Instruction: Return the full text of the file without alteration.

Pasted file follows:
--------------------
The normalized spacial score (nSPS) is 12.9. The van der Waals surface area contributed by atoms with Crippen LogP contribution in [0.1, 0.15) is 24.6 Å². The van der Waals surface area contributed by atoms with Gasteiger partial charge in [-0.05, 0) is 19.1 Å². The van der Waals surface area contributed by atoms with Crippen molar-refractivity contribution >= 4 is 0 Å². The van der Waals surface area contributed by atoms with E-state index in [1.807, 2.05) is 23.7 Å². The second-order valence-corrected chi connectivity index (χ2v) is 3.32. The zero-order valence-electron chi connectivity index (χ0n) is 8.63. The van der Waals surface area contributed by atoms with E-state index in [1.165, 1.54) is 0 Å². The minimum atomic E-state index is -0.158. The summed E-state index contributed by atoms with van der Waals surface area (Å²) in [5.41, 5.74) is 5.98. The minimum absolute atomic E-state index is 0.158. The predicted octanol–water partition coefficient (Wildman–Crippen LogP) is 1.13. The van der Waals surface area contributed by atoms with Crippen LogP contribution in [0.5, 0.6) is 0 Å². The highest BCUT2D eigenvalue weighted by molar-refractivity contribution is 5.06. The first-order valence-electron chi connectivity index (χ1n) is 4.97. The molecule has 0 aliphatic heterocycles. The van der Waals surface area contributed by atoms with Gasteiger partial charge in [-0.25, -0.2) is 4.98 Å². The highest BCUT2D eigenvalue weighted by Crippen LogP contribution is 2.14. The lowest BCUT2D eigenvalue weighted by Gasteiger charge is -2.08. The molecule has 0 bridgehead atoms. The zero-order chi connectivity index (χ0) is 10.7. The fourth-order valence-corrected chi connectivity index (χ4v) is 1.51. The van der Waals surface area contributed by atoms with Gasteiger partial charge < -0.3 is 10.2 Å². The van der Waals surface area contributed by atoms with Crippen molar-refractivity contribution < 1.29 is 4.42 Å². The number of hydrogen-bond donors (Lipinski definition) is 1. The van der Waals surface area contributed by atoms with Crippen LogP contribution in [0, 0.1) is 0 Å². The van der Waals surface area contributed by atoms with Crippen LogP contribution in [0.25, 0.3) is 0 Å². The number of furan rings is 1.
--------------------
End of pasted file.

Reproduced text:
The normalized spacial score (nSPS) is 12.9. The van der Waals surface area contributed by atoms with Crippen LogP contribution in [0.1, 0.15) is 24.6 Å². The van der Waals surface area contributed by atoms with Gasteiger partial charge in [-0.05, 0) is 19.1 Å². The van der Waals surface area contributed by atoms with Crippen molar-refractivity contribution >= 4 is 0 Å². The van der Waals surface area contributed by atoms with E-state index in [1.807, 2.05) is 23.7 Å². The second-order valence-corrected chi connectivity index (χ2v) is 3.32. The zero-order valence-electron chi connectivity index (χ0n) is 8.63. The van der Waals surface area contributed by atoms with E-state index in [1.165, 1.54) is 0 Å². The minimum atomic E-state index is -0.158. The summed E-state index contributed by atoms with van der Waals surface area (Å²) in [5.41, 5.74) is 5.98. The minimum absolute atomic E-state index is 0.158. The predicted octanol–water partition coefficient (Wildman–Crippen LogP) is 1.13. The van der Waals surface area contributed by atoms with Crippen LogP contribution in [0.5, 0.6) is 0 Å². The highest BCUT2D eigenvalue weighted by molar-refractivity contribution is 5.06. The first-order valence-electron chi connectivity index (χ1n) is 4.97. The molecule has 0 aliphatic heterocycles. The van der Waals surface area contributed by atoms with Gasteiger partial charge in [-0.25, -0.2) is 4.98 Å². The highest BCUT2D eigenvalue weighted by Crippen LogP contribution is 2.14. The lowest BCUT2D eigenvalue weighted by Gasteiger charge is -2.08. The molecule has 0 bridgehead atoms. The zero-order chi connectivity index (χ0) is 10.7. The fourth-order valence-corrected chi connectivity index (χ4v) is 1.51. The van der Waals surface area contributed by atoms with Gasteiger partial charge < -0.3 is 10.2 Å². The van der Waals surface area contributed by atoms with Crippen molar-refractivity contribution < 1.29 is 4.42 Å². The number of hydrogen-bond donors (Lipinski definition) is 1. The van der Waals surface area contributed by atoms with Crippen LogP contribution in [0, 0.1) is 0 Å². The van der Waals surface area contributed by atoms with Crippen LogP contribution in [0.25, 0.3) is 0 Å². The number of furan rings is 1.